highway honeymoon

Craig and I are not really “sit around a resort” type of people.  And don’t think I’m saying that in a bragging manner, I WISH we were resort type of people because we tend to run ourselves ragged on every vacation.  But alas that is the man I married, and apparently I’m stuck with him for life.  For our honeymoon, we wanted to do something uniquely “us”, so we planned a non-stop road trip through the beautiful vast landscape of Wyoming and Montana, checking off 2 new states and 3 new national parks (this is very important to our relationship; we often list off the states and parks we’ve been to as if we’re presidential candidates gaining territory.  Hence why we married each other– because no one else would have).  Here’s how we broke down our epic highway honeymoon–

Itinerary:

Day 1: Butte to North Yellowstone

We flew into Butte (lol) instead of the other nearby airports because it was HELLA CHEAPER– like hundreds of dollars cheaper, so be sure to do your research (see Travel Tips at the end of this post), and drove about two and a half hours to the North Entrance of Yellowstone.  Yellowstone has a huge figure-8 shaped loop that hits all the best parts of the park, so it’s worth looking at their website to figure out what you absolutely want to see, and then plan your route accordingly.  Keep in mind it takes about 4-5 hours to drive/sightsee/stop for buffalo, and the roads are not fun to drive on when it’s dark.

Must Sees

  • Hayden Valley (Buffalo Galore!!!)
  • Grand Canyon of Yellowstone (arguably my favorite sight throughout the park)
  • Mammoth Hot Springs (the hotel is also worth checking out for the Map Room!)
  • West Thumb (cool geyser basin with boardwalk)

If You Have Time

  • Blacktail Plateau Drive (small dirt road, cannot accommodate RVs)
  • Lamar Valley (cool buffalo watching spot, rare wolf sightings)

Day 2: Grand Tetons & Jackson

The next stay, we turned our attention to the smaller, but equally-if-not-more impressive and beautiful Grand Tetons National Park, about 2 hours south of the South Entrance of Yellowstone near Jackson, Wyoming.  It rained during our scenic float tour from TriangleX, but the Snake River is an amazing way to see all of the landscape, and about 29 bald eagles.  As the weather cleared, we drove the 42 mile scenic loop road, then stopped to hike to Hidden Falls, a moderate but extremely gorgeous 3.5 mile round trip hike (there is a shorter version if you take the ferry, but going through Cascade Canyon is unbeatable!)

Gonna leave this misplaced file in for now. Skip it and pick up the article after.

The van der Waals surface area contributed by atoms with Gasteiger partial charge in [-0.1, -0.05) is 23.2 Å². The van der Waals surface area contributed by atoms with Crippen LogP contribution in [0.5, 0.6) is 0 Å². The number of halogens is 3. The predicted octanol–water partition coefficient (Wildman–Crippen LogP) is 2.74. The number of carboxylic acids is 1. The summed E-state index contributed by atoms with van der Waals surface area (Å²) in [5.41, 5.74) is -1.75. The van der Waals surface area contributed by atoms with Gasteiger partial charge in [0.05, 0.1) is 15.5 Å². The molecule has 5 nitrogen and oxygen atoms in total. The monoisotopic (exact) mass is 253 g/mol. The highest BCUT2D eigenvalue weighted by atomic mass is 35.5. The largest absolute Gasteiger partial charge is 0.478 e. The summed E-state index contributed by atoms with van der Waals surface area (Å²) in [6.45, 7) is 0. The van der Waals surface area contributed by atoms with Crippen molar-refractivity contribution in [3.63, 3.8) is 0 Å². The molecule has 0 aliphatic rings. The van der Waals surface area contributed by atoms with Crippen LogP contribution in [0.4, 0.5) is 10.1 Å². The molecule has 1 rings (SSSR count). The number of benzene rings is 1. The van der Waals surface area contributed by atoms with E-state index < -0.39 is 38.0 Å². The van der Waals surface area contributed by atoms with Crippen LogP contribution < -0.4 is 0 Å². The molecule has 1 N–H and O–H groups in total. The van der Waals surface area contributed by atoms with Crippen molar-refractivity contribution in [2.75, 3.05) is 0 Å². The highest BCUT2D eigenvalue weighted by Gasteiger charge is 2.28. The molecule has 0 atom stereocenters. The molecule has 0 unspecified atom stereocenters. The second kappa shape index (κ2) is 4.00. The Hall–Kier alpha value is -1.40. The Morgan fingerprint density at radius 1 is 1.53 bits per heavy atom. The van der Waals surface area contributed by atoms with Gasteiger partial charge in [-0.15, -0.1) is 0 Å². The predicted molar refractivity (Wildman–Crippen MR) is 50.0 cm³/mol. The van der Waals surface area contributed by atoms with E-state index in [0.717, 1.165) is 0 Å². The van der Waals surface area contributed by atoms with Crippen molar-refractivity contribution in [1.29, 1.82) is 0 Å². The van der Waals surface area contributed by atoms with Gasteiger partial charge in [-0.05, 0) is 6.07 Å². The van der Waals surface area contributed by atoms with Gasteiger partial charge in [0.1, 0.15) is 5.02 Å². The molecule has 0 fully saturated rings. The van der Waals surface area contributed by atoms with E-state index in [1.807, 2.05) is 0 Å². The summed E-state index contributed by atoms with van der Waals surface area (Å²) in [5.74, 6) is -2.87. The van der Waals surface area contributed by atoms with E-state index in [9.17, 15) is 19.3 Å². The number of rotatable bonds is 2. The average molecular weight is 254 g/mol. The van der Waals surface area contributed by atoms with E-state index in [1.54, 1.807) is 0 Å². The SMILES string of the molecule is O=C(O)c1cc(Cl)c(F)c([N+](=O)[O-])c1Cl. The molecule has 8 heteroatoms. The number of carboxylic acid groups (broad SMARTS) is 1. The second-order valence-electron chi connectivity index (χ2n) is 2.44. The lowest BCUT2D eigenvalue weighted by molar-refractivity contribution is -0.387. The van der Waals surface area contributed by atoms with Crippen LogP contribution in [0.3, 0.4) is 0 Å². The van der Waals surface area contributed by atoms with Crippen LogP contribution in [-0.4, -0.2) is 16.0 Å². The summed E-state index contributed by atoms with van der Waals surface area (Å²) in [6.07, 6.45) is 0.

Hungry and in need of a beer, we headed to the Million Dollar Cowboy Bar in Jackson, Wyoming.  Then I got into a giant fight with Craig because he wouldn’t two-step with me, all because he didn’t feel cowboy enough compared to the obvious regular who didn’t leave the dance floor all night.

Day 3: Grand Tetons to West Yellowstone

We headed back the next day to conquer the other half of Yellowstone, Geyser County.  In the lobby of the Visitor Center is a timetable for all the geysers in the area, and if you’re spending a whole day here, use this to plan your hiking.  Old Faithful isn’t the most impressive in the park, but you will definitely see a geyser blow, and also 80,000 people watching the geyser blow.  From there, you can walk around the boardwalk through all of the vents for the world’s largest underground super volcano and think about the documentary you watched that said when Yellowstone blows, we’re all doomed…

Must Sees:

  • Old Faithful (duh.)
  • Upper Geyser Basin (directly near Old Faithful, good chances of seeing geysers)
  • Grand Prismatic (hike to Fairy Falls for a spectacular elevated view)
  • Boiling River (usually PACKED, but the only place you can legally get in the water in the park…bring a bathing suit, towel and water shoes!)

If You Have Time:

  • Shoshone Lake (an 8,000 acre lake in the middle of the park)
  • Midway and Lower Geyser Basins (less impressive than the Upper Geyser, but still worth a visit if you have the time)
  • Artists Paint Pots (an easy nearby 1 mile round trip hike with minimal elevation change)
  • Norris Geyser (2.25 mile round trip hike through sporadic geysers)

Day 4: Livingston to Helena

After staying in the most awesome Air BnB compound of tiny homes, we headed to Livingston, Montana as we began our road trip up to the Crown of the Continent.  This is a non-negotiable, you MUST go to this town to shop at High Trash Boutique, have dinner at 2nd Street Bistro and a beer at Katabatic Brewing.  A railway town that served as the gateway to Yellowstone during it’s expansion, the mixture of old facilities and architecture, and modern artistic vibes gives the town a truly unique atmosphere.

Day 5: Helena to Glacier Nat’l Park

We chose the capitol of Helena as a halfway point on our journey, and followed the path of Lewis and Clark’s western exploration on the Gates of the Mountain boat tour.  The captain was weird AF and as usual we were the youngest people without children on the tour, but I LOVE HISTORY so I found it fascinating.